Well, Peseiro has elected to stick with his own rendition of 4-4-2 formation even in the face of fan criticisms. I am yet to be fully bought into the efficiency of this approach against quality oppositions simply because the end results are yet to justify the means of formation used.
But at least I can see what he is trying to do.
Against Algeria, Mozambique and São Tomé and Príncipe, it functioned like like clockwork. But we were overrun by Portugal and not all too convincing against Guinea Bissau and Sierra Leone (where the formation only succeeded in delivering three victories with just one goal margin victory on each occasion and even one loss in the process against Guinea Bissau).
Tacitly, Peseiro has promised goals galore with this formation but it is just not happening. But, but, you can’t deny that the formation is allowing the players to get into promising positions. They push forward at the slightest opportunity.
If our strikers are as savvy as we think they are (and our wingers [Chukwueze, Lookman] are more precise in their deliveries) , indeed, Peseiro’s just-in-time, quick transition all-out-attack philosophy may have produced more goals.
But we are also leaking goals. For me, we don’t have GOALKEEPER-PROBLEM, we have goalkeeping problems. Uzoho and Okoye are cut from different goalkeeping cloths, yet the same issues plague them in Peseiro’s and Eguavoen’s Super Eagles. Already there are murmurings in certain quarters that, based on just one match against Sierra Leone, even Adeleye is not good.
And yeah, did anyone analyse the second goal scored by Sierra Leone against Adeleye? It was eerily similar to Partey’s goal in Abuja – the same thunder seems likely to strike any goalkeeper under the current dispensation.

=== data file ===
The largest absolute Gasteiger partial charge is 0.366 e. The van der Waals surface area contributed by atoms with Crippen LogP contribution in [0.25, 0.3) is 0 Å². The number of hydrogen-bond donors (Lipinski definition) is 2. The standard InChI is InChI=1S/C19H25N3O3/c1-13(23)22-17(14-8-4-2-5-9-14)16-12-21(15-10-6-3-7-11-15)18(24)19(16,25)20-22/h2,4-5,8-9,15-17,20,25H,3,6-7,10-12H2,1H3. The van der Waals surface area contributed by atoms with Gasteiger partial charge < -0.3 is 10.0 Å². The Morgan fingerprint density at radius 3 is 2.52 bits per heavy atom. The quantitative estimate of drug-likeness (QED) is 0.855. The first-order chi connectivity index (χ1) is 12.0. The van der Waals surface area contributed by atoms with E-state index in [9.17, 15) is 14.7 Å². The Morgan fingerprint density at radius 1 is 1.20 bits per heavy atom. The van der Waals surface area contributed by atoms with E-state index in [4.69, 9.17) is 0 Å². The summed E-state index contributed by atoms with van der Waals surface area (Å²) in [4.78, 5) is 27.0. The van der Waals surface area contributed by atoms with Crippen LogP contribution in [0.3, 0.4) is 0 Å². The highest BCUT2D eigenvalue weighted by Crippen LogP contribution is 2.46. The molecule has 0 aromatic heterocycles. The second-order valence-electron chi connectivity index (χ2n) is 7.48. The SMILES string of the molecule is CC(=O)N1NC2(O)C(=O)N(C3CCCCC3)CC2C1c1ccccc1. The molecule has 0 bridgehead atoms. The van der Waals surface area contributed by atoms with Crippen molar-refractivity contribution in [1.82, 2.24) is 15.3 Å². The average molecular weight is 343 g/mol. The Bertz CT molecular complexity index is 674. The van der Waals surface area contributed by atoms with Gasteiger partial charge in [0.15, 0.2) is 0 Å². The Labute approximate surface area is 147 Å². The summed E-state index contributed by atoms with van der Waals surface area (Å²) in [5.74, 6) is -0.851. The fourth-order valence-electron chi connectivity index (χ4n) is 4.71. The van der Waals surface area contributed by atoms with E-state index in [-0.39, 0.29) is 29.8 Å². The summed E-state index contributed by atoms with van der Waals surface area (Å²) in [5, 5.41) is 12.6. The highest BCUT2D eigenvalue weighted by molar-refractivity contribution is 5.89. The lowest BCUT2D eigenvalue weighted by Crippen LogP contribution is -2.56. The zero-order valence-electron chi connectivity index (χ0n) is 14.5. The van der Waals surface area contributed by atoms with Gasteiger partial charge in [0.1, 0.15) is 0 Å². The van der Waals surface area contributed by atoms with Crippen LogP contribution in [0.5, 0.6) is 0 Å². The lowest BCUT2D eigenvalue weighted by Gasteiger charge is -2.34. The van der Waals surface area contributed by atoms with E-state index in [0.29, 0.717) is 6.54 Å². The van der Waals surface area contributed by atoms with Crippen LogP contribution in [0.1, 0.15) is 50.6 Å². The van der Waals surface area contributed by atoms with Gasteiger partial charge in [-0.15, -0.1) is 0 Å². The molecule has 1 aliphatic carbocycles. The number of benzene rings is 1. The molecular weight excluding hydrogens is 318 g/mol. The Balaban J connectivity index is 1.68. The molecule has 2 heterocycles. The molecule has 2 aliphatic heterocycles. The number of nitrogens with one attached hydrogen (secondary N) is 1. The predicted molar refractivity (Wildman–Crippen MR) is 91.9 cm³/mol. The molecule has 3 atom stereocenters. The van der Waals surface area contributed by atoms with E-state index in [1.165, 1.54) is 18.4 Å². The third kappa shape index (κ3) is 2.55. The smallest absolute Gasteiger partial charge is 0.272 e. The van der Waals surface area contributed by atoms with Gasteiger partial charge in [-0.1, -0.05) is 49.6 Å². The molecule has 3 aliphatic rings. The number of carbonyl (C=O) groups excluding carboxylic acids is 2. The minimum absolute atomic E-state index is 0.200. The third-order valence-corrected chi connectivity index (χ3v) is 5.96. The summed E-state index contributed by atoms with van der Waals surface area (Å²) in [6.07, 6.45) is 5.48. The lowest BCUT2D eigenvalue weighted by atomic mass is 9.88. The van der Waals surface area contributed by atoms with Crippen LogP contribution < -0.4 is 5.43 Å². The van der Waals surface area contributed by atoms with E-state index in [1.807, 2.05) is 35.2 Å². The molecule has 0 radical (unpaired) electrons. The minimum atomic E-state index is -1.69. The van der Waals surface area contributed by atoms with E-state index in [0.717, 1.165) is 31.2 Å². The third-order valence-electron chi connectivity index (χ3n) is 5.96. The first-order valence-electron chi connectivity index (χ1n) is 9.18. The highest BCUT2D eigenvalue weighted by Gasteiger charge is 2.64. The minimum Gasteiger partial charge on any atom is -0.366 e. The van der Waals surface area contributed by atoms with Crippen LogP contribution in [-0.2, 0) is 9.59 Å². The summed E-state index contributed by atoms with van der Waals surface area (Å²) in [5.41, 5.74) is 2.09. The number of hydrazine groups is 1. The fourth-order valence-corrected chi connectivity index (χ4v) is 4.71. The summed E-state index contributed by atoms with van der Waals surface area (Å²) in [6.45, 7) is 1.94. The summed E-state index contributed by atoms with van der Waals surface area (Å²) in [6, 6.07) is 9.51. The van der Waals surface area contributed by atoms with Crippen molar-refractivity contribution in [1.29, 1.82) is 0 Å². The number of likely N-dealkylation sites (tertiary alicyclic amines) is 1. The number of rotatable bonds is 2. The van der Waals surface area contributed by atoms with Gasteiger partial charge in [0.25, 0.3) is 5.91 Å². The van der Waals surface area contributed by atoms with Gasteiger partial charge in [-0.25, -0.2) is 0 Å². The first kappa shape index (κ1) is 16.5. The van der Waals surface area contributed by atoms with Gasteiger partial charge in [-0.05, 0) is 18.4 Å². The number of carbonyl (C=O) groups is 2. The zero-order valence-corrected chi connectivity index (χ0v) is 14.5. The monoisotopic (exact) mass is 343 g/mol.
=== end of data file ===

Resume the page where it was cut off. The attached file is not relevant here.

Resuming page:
People are saying Adeleye is not tall enough not taking into account that Enyeama is just marginally taller than Adeleye so much so u would think they are the same height.
Sometimes in life, you just have to keep practicing, practicing and practicing the same thing until you get it right. I like the former Liverpool and Leicester coach Brendan Rodgers.
But he failed in Liverpool and ultimately fell out of favour in Leicester because he kept tweaking and changing formations under panic. One time he will pair Iheanacho and Vardy with 2 at the top only to drop Iheanacho in another game and play Vardy by himself. This caused confusion to the players and ultimately doomed his plans leading to his sack in Liverpool and Leicester.
I guess there might be some wisdom is settling for one formation and just sticking with it, only making modifications to it’s movements and application in-game.
See yesterday, see Onyeka. He seems to be settling in that role within the framework of the formation. Simon knows what to do and Iwobi threads passes from deep. Maybe, just maybe this Peseiro’s approach will come good in time enough for world cup qualifiers and Afcon.
Love or loathe Eguavoen but 4-4-2 brought him fabulous success in the Afcon until he was found out. Even at that, he only lost narrowly to Tunisia and he didn’t lose in open play to Ghana.
Peseiro plays a slightly different version of 4-4-2. His is called 4-4-2 double 6.
His two midfielders (unlike Eguavoen where Aribo was largely in front of Ndidi) strive to be on the same line and play out from deep with one of the wingers (mainly Iheanacho or Chukwueze) drifting in to fill the gap in centre attacking midfield.
Iheanacho was simply wonderful to watch in that roving role while Chukwueze threaded a delicious through pass to Lookman who really should have done better against Saudi Arabia with his scuffed shot. Ndidi, Iwobi and Onyeka are naturally defensive minded with attacking tendencies.
Diego Simeone’s Atletico Madrid used this 4-4-2 throughout a whole season regardless of opposition.
It can work.
I can only assess it based on the output Peseiro’s Super Eagles are producing and so far, it is a bit of hit-or-miss. But I can understand why he persists but if it ultimately doesn’t work, the price in world cup qualification and credible Afcon showing may be to high to pay.
If it does work, Happy Days